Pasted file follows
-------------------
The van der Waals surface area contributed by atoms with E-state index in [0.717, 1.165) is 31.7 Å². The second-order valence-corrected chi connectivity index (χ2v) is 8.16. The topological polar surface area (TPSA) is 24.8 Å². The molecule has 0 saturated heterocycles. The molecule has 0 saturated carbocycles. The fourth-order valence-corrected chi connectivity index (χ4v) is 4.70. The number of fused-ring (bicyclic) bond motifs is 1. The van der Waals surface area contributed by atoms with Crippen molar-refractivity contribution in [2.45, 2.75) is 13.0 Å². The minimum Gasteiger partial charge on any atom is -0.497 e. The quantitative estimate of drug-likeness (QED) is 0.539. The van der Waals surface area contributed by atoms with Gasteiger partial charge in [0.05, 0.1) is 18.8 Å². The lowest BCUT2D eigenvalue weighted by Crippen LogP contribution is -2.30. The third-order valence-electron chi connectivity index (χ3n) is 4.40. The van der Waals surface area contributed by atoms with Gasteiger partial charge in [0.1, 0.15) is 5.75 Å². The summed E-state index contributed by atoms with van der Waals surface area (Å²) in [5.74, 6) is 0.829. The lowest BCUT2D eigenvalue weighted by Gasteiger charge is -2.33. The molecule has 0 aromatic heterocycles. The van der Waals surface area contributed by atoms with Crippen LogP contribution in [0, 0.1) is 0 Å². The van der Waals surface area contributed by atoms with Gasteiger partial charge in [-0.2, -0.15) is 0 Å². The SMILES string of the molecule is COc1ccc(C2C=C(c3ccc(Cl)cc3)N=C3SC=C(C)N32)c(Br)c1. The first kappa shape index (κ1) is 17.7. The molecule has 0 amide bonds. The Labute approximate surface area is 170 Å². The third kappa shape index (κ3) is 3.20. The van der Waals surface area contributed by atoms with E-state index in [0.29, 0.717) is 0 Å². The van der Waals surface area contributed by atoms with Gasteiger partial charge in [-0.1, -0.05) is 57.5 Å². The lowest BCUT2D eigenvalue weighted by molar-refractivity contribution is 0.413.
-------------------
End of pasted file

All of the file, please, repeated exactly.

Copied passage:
The van der Waals surface area contributed by atoms with E-state index in [0.717, 1.165) is 31.7 Å². The second-order valence-corrected chi connectivity index (χ2v) is 8.16. The topological polar surface area (TPSA) is 24.8 Å². The molecule has 0 saturated heterocycles. The molecule has 0 saturated carbocycles. The fourth-order valence-corrected chi connectivity index (χ4v) is 4.70. The number of fused-ring (bicyclic) bond motifs is 1. The van der Waals surface area contributed by atoms with Crippen molar-refractivity contribution in [2.45, 2.75) is 13.0 Å². The minimum Gasteiger partial charge on any atom is -0.497 e. The quantitative estimate of drug-likeness (QED) is 0.539. The van der Waals surface area contributed by atoms with Gasteiger partial charge in [0.05, 0.1) is 18.8 Å². The lowest BCUT2D eigenvalue weighted by Crippen LogP contribution is -2.30. The third-order valence-electron chi connectivity index (χ3n) is 4.40. The van der Waals surface area contributed by atoms with Gasteiger partial charge in [0.1, 0.15) is 5.75 Å². The summed E-state index contributed by atoms with van der Waals surface area (Å²) in [5.74, 6) is 0.829. The lowest BCUT2D eigenvalue weighted by Gasteiger charge is -2.33. The molecule has 0 aromatic heterocycles. The van der Waals surface area contributed by atoms with Crippen LogP contribution in [0, 0.1) is 0 Å². The van der Waals surface area contributed by atoms with Gasteiger partial charge in [-0.2, -0.15) is 0 Å². The SMILES string of the molecule is COc1ccc(C2C=C(c3ccc(Cl)cc3)N=C3SC=C(C)N32)c(Br)c1. The first kappa shape index (κ1) is 17.7. The molecule has 0 amide bonds. The Labute approximate surface area is 170 Å². The third kappa shape index (κ3) is 3.20. The van der Waals surface area contributed by atoms with E-state index in [0.29, 0.717) is 0 Å². The van der Waals surface area contributed by atoms with Gasteiger partial charge in [-0.1, -0.05) is 57.5 Å². The lowest BCUT2D eigenvalue weighted by molar-refractivity contribution is 0.413.